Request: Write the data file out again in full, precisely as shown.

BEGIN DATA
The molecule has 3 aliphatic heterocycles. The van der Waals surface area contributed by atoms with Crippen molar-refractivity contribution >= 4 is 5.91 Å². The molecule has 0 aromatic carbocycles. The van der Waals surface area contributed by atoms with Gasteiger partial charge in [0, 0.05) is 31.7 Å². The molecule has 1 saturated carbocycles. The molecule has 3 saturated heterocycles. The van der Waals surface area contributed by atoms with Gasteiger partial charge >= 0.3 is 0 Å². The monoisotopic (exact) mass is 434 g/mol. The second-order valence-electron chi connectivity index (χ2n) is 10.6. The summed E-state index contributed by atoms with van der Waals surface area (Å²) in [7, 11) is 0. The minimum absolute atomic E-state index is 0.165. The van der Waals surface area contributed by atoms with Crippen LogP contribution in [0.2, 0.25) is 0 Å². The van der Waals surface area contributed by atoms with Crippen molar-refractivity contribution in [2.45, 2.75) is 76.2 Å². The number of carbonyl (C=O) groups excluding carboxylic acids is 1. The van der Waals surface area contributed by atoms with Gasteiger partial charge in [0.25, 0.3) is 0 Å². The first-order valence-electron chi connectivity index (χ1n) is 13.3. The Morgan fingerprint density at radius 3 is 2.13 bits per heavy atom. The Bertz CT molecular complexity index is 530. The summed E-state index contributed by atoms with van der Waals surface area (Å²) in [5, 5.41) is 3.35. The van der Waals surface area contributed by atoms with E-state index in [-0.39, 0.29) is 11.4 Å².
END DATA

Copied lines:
The molecule has 3 aliphatic heterocycles. The van der Waals surface area contributed by atoms with Crippen molar-refractivity contribution >= 4 is 5.91 Å². The molecule has 0 aromatic carbocycles. The van der Waals surface area contributed by atoms with Gasteiger partial charge in [0, 0.05) is 31.7 Å². The molecule has 1 saturated carbocycles. The molecule has 3 saturated heterocycles. The van der Waals surface area contributed by atoms with Gasteiger partial charge >= 0.3 is 0 Å². The monoisotopic (exact) mass is 434 g/mol. The second-order valence-electron chi connectivity index (χ2n) is 10.6. The summed E-state index contributed by atoms with van der Waals surface area (Å²) in [7, 11) is 0. The minimum absolute atomic E-state index is 0.165. The van der Waals surface area contributed by atoms with Crippen LogP contribution in [0.2, 0.25) is 0 Å². The van der Waals surface area contributed by atoms with Crippen molar-refractivity contribution in [2.45, 2.75) is 76.2 Å². The number of carbonyl (C=O) groups excluding carboxylic acids is 1. The van der Waals surface area contributed by atoms with Gasteiger partial charge in [0.25, 0.3) is 0 Å². The first-order valence-electron chi connectivity index (χ1n) is 13.3. The Morgan fingerprint density at radius 3 is 2.13 bits per heavy atom. The Bertz CT molecular complexity index is 530. The summed E-state index contributed by atoms with van der Waals surface area (Å²) in [5, 5.41) is 3.35. The van der Waals surface area contributed by atoms with E-state index in [-0.39, 0.29) is 11.4 Å².